Sennheiser RS 175 Wireless Headphone Review

Sennheiser RS 175 01

I’ve been listening to higher-end 2-channel headphone audio for more than 30 years. And while I own a number of exotic headphone amps and obscenely expensive sets of headphones, I do not have ‘phones for my home theatre. So when CANADA HiFi asked if I’d like to review a pair of Sennheiser’s RS 175 wireless digital headphones, I jumped at the chance to do so.

Originally founded by Dr. Fritz Sennheiser in Wennbostel, Germany (near Hamburg) in 1945 under the name Laboratorium Wennebostel (Lab W), today in 2015 Sennheiser is a multi-billion dollar consumer electronics company.

Sennheiser Canada was founded in 1991. That same year, they unleashed their flagship $11,000 USD tube-amp driven Orpheus electrostatic headphone system. Consider yourself very lucky if you’ve ever heard this set-up.

In 1995, Sennheiser unleashed their first wireless radio frequency headphone system named the RS 5.

The RS 175 system was launched at the 2015 Consumer Electronics Show [CES] held annually in Las Vegas, Nevada.

According to Sennheiser’s Global Design Manager Oliver Berger:

“Combining state-of-the-art wireless technology with our expertise in high performance wireless audio, the headphones deliver authentic sound at the highest ranges. The RS 175 offers even greater involvement in the home entertainment experience, with its choice of virtual surround sound modes and switchable dynamic bass.”

Operating on the 2.5GHz band, the RS 175s offer users a 100 meter (328 ft) line-of-sight reception range from the transmitter.

The RS 175 system arrived in a display box which housed: a), the headphones; b), the transmitter base; c), the wall-wart power supply; d), a 1.0m Toslink optical cable for digital use; e), a 1.0m 1/8”-to-1/8” interconnect; f), a software CD; and g), 1 pair of NiCad batteries which fit inside and power the left and right headphone housings.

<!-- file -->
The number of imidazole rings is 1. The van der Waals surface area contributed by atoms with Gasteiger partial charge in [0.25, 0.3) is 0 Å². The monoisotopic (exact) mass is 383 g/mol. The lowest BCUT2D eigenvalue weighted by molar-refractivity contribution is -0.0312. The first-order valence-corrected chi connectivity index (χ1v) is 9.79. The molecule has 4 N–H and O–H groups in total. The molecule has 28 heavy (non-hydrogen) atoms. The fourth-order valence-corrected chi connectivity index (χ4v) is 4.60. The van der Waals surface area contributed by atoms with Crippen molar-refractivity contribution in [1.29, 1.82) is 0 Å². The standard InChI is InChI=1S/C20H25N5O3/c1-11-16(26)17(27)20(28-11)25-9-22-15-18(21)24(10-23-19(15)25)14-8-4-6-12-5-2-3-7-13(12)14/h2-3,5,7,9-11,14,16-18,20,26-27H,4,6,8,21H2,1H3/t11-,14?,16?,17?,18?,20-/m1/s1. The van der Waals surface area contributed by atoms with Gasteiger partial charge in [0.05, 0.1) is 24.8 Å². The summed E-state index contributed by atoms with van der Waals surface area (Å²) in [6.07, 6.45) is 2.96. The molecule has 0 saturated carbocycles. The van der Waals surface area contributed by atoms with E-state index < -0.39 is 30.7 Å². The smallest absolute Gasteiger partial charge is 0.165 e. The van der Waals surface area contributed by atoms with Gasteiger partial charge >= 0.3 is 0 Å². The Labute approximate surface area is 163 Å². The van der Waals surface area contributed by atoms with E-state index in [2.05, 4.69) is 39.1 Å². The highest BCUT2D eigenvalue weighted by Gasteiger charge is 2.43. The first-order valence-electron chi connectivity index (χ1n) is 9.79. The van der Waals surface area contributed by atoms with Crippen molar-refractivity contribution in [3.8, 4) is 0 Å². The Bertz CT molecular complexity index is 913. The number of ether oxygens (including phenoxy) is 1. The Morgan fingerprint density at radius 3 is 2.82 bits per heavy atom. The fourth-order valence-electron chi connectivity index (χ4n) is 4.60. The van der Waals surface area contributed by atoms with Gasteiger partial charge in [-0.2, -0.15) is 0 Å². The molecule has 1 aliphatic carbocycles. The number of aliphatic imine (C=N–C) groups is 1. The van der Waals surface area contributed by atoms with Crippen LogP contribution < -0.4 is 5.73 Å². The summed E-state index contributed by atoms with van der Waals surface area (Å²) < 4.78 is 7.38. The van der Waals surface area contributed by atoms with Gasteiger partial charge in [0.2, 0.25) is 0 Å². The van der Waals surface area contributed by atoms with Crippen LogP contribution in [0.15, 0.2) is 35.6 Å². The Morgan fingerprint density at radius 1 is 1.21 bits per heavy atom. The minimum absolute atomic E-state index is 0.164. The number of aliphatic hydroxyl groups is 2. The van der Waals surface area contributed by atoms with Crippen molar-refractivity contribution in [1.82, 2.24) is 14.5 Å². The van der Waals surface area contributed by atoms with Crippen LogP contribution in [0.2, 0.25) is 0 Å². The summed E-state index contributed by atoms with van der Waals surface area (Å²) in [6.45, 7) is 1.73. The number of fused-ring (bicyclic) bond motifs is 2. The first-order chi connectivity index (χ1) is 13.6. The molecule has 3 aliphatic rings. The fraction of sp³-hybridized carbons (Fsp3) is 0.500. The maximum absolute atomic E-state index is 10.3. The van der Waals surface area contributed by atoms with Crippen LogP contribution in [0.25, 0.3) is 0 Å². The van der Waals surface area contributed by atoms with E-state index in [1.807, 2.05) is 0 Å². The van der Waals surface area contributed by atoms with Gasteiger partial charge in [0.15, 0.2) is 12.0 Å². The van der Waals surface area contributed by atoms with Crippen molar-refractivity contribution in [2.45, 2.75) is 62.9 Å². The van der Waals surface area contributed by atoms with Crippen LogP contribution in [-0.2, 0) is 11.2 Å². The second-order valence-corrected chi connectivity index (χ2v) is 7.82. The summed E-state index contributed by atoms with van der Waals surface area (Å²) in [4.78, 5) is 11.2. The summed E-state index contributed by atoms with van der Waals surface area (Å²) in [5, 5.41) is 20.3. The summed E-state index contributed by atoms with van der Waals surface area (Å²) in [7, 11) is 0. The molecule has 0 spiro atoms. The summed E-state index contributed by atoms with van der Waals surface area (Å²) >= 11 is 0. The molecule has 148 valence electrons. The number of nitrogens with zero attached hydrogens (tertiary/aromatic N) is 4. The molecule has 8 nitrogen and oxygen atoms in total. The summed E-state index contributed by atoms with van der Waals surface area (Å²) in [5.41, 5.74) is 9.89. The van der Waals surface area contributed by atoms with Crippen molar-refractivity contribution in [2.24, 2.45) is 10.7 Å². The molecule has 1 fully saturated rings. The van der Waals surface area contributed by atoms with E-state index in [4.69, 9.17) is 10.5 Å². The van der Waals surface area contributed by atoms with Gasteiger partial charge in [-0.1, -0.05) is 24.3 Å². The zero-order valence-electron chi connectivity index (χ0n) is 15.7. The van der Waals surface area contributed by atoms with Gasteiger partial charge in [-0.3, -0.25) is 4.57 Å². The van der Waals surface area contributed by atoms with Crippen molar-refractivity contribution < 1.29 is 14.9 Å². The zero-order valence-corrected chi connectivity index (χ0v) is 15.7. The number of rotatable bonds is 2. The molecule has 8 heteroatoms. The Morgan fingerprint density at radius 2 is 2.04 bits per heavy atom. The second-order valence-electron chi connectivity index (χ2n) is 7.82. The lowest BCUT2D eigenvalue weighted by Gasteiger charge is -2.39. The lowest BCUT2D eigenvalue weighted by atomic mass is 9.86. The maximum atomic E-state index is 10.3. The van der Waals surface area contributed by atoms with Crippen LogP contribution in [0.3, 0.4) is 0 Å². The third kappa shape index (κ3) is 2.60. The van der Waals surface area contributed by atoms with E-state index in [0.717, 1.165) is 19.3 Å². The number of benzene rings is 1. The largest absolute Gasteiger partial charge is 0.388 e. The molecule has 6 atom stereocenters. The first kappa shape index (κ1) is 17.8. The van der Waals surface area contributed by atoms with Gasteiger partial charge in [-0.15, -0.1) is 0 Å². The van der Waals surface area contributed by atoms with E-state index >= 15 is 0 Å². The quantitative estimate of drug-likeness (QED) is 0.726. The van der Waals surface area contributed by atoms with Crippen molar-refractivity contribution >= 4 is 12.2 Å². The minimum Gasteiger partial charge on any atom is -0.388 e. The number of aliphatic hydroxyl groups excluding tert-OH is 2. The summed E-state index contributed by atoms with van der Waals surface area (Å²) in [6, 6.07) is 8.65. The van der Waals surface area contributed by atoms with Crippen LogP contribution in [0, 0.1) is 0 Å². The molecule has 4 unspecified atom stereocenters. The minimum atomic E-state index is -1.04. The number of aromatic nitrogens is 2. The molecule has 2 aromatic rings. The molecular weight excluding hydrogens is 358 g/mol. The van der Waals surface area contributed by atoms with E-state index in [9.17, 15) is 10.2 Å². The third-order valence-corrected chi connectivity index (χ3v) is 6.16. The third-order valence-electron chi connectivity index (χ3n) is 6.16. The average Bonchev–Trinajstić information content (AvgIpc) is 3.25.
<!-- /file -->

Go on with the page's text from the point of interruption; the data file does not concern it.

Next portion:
Designed in collaboration with Brennwald Design in Kiel, Germany, the RS 175 is a closed, circumaural, wireless headphone model that has both analog and digital inputs. The RS 175 system allows a user to switch between these two inputs on-the-fly. The transmitter can even send incoming signals to two pairs of headphones at the same time.

After letting the NiCad batteries charge for about 24 hours, the RS 175s were ready for use. When not active, the headphones sit on top of the charging station / transmitting tower. The rig has a quiet aesthetic and a small footprint that doesn’t call much attention to itself.

To turn the headphones on, a user must press a small circular button on the right headphone’s housing. After holding the button down for 2 seconds, the headphones come alive. Green LEDs light up on both the transmitter and the headphone’s power button to indicate that the system is ‘on’

The RS 175s have a ‘Bass Boost’ feature and two ‘Surround Sound’ modes [Lo and Hi]. Both of these features can be controlled from buttons on the transmitter and/or on the headphones.

The bass boost feature is either ‘on’ or ‘off’. While using either of the surround sound modes, I found the RS 175s sounded best with the bass boost turned on. The bass foundation was fuller; and mid-bass and lower frequency details were far more impactful (read: more relevant and meaningful).

The RS 175 system offers two optional ‘Surround Sound’ modes. Running them flat with no equalization, a lot of the sonic information which a user would expect to hear from a properly set-up multi-channel home theatre system is (deliberately) pushed into the background.

The Lo level surround sound mode widens and deepens the soundstaging considerably. To my ears, the Lo mode sounded most like a properly dialed-in multi-channel home theatre system.

While the Hi level surround sound mode widened the soundstage even farther, it reduced the depth and compressed the three-dimensionality of the soundstage.

I primarily used the Lo surround sound mode while watching Blu-ray discs, cable TV programs, and sports broadcasts. Even after wearing the RS 175s for 4 or 5 hours, I had far less listening fatigue when I’d used the Lo setting.

The RS 175 headphones can be customized to provide whatever kind of sound a listener is searching for. If my ears start ringing after 10 minutes of listening to any pair of headphones, I’ll avoid them like the Ebola virus. I’m happy to report that the RS 175s did not cause the usual type of listening fatigue which I associate with headphones in this price bracket.